At the heart of narrative therapy — and the crucial aspect distinguishing it from more empirically-based therapies (such as CBT) — is the question of how we can know reality. Empiricism tells us that there a single “truth” waiting for us to discover it. Narrative therapists, on the other hand, recognise that the operative word is “realities”, as individuals, families, and cultures each come to create their own.

This philosophical stance shows up in the following chief assumptions (content sourced from the Mental Health Academy course, Narrative Therapy: The Basics).

That realities are socially constructed

We may take for granted that in western cultures, for instance, we greet people with “How are you?” and often shake hands, hug, or kiss. We may also notice that there are rules for how, or even whether, we may speak with intimates, strangers, the opposite sex, and professionals. But these and other social protocols are actually the result of complex negotiations in the social interactions of a group occurring over a long period of time. Aboriginal cultures, too, have social protocols, probably much more complex than western ones due to wider kinship connections, but they are different from western ones.

Thus, for a dominant-culture professional to assume (or unconsciously believe) that another culture is deficient because it does not have the same protocols is a grievous but sadly typical response. For a majority-culture (i.e., western) person to believe that his or her perception of reality is the only “real” one is to subtly disrespect the social constructions of another culture’s reality. Given the history of colonisation and oppression to which Aboriginal people have been subjected, it is understandable that many Aboriginal people would be sensitive to any perception that a western professional was regarding their culture as somehow deficit and/or not manifesting “real” reality. Narrative therapy, by definition, respects the narratives (social constructions) which comprise the Aboriginal (or any other) culture. That respect is both subtly and overtly manifested in the ways in which narrative therapists work with their clients.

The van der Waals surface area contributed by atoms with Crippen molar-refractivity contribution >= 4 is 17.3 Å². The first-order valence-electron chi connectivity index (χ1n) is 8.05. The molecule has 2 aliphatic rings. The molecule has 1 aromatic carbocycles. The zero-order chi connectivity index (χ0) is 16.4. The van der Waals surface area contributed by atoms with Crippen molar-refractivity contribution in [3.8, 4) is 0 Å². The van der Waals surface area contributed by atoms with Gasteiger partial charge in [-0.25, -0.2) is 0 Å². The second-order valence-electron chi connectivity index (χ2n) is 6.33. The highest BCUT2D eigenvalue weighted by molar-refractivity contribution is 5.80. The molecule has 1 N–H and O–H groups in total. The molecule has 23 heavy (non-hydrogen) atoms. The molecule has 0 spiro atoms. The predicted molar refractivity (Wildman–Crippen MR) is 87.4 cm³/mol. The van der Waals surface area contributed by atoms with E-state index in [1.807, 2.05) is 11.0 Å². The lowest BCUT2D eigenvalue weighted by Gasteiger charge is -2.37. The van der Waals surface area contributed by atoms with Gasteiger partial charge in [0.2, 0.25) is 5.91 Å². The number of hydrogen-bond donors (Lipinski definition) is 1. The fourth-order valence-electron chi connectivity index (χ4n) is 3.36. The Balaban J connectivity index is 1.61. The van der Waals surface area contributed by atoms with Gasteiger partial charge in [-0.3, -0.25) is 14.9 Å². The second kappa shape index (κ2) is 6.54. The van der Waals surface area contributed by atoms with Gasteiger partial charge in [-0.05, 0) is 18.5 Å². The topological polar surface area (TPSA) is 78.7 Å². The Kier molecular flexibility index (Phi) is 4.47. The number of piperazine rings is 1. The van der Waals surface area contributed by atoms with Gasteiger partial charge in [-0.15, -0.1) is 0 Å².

That realities are influenced by and communicated through language

Empirical and modernist-based therapists would argue that language represents a one-to-one correspondence with the external world; thus language is said to represent external realities so that a person’s internal experience accurately mirrors the outside world. Narrative therapy, conversely, looks at how language is used to constitute a world view and beliefs rather than mediate between those and the outer world. Language is not neutral, then, but something that collaboratively brings forth reality.

We have only to look at language used by the dominant culture — particularly in reference to Aboriginal people — to understand how a colonising, oppressive stance has been subtly maintained. In addition, some therapies tend to use language which puts the health professional in a superior position: determining the course of the therapy, asking all the questions, telling the client/patient what to do, and generally showing control of the session and the “patient”. An anthropologist working with doctors to improve their communication with patients noted, for instance, that many doctors told Aboriginal patients what they should do without helping people realise what they could do for themselves. As a result, “people felt talked down to”.

Instead, in narrative therapy new meanings are constantly negotiated for beliefs, emotions, and behaviours causing problems in clients’ lives and from this can emerge new possibilities for meaning and for choosing courses of action. There is a more solid stance of social equality.

That realities are organised and maintained through stories